Rheumatoid arthritis (RA) is a chronic, progressive autoimmune disease characterized by aggressive and symmetric polyarthritis. Mammalian target of rapamycin (mTOR) was reported to be a new target for RA therapy and its inhibitor rapamycin can significantly reduce the invasive force of fibroblast-like synoviocytes. Here, we determined the effect of curcumin to alleviate inflammation and synovial hyperplasia for the therapy of RA.
Collagen-induced arthritis (CIA) was developed in Wistar rats and used as a model resembling RA in humans. Rats were treated with curcumin (200 mg/kg) and the mTOR inhibitor rapamycin (2.5 mg/kg) daily for 3 weeks. Effects of the treatment on local joint, peripheral blood, and synovial hyperplasia in the pathogenesis of CIA were analyzed.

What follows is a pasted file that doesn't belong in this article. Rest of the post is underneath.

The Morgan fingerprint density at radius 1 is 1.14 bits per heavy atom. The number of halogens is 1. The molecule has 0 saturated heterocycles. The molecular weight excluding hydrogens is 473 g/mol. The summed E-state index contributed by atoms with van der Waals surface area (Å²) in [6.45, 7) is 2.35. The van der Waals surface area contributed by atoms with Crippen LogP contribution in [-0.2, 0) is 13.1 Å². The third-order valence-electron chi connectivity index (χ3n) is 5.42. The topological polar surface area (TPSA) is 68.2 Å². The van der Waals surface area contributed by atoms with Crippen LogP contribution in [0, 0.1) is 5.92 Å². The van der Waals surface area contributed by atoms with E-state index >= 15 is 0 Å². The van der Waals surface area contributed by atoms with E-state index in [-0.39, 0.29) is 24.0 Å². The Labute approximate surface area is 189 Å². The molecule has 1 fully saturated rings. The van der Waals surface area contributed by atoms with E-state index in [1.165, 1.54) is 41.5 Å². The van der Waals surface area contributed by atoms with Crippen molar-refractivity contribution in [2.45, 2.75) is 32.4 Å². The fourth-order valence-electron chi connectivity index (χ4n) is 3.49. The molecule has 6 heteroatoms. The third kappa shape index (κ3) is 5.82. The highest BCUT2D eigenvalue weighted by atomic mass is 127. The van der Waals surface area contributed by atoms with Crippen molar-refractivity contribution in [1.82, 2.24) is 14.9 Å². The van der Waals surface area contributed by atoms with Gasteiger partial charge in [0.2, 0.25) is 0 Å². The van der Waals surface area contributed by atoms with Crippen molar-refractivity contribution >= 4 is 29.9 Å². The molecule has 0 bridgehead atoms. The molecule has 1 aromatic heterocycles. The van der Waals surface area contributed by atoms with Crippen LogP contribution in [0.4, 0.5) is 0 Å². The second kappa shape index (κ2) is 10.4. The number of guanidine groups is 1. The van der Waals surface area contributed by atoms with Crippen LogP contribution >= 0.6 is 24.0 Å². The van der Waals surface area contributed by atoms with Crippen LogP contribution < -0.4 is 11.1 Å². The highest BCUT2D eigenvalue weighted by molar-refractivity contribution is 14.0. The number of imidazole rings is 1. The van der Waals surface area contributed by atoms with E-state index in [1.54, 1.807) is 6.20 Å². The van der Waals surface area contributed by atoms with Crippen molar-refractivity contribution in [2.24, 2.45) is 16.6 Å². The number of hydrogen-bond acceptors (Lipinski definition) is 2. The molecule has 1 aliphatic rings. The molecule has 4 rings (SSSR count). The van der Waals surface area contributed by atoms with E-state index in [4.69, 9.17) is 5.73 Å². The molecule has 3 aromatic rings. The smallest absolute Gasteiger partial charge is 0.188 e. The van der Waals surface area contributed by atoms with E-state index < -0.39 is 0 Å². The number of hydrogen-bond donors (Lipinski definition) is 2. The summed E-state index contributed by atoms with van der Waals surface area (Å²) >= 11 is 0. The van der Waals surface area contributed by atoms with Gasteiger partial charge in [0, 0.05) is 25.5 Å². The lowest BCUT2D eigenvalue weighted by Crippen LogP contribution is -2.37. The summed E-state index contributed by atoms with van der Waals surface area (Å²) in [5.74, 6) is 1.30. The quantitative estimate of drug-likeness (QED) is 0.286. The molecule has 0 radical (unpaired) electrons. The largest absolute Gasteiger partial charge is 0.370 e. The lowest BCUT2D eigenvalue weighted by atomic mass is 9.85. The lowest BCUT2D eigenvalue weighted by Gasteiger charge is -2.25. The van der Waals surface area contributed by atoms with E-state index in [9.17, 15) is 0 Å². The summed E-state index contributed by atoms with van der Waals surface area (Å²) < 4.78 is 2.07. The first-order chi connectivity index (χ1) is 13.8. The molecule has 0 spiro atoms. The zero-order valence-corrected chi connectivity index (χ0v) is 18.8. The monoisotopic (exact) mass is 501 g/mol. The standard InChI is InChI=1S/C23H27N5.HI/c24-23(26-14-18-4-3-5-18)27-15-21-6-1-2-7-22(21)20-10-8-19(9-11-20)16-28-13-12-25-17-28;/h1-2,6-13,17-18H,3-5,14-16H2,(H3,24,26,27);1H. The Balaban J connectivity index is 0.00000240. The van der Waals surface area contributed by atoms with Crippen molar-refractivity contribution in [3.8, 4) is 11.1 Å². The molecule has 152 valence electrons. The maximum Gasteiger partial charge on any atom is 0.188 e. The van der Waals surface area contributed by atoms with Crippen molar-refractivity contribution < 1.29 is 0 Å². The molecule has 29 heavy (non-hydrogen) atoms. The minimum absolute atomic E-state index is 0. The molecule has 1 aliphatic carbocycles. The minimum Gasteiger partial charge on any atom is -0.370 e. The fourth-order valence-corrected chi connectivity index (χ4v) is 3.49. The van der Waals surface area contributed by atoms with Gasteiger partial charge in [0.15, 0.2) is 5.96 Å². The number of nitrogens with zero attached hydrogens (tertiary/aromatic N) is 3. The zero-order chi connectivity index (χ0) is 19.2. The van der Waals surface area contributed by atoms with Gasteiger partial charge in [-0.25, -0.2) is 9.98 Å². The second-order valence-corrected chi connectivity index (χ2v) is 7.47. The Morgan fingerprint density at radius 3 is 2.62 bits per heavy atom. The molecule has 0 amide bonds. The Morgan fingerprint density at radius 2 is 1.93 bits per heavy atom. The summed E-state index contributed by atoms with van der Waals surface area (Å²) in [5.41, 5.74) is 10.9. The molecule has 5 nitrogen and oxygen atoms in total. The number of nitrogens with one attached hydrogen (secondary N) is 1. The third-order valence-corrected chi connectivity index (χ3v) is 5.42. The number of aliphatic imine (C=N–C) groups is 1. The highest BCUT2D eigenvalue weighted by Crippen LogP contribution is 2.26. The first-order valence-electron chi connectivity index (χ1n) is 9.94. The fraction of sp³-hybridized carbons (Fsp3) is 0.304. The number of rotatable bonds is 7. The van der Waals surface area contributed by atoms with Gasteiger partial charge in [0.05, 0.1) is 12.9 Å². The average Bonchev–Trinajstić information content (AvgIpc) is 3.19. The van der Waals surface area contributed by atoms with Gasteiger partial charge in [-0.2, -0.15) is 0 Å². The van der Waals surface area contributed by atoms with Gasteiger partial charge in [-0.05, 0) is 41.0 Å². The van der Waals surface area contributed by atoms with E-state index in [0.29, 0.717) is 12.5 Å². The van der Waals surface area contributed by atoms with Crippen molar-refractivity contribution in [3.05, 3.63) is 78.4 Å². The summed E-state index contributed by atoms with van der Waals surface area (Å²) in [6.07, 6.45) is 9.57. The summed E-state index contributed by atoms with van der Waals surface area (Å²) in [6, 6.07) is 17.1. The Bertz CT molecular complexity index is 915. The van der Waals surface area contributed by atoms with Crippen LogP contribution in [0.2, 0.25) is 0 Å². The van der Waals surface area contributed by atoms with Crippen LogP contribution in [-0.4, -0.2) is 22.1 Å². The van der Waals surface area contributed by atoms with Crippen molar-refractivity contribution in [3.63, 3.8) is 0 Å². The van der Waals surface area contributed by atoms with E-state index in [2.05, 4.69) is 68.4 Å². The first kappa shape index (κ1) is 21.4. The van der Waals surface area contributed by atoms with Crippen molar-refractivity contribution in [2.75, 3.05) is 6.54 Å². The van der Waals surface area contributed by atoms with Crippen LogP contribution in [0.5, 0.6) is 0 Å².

Curcumin and rapamycin significantly inhibited the redness and swelling of ankles and joints in RA rats. Curcumin inhibited the CIA-induced mTOR pathway and the RA-induced infiltration of inflammatory cells into the synovium. Curcumin and rapamycin treatment inhibited the increased levels of proinflammatory cytokines including IL-1β, TNF-α, MMP-1, and MMP-3 in CIA rats.
Our findings show that curcumin alleviates CIA-induced inflammation, synovial hyperplasia, and the other main features involved in the pathogenesis of CIA via the mTOR pathway. These results provide evidence for the anti-arthritic properties of curcumin and corroborate its potential use for the treatment of RA.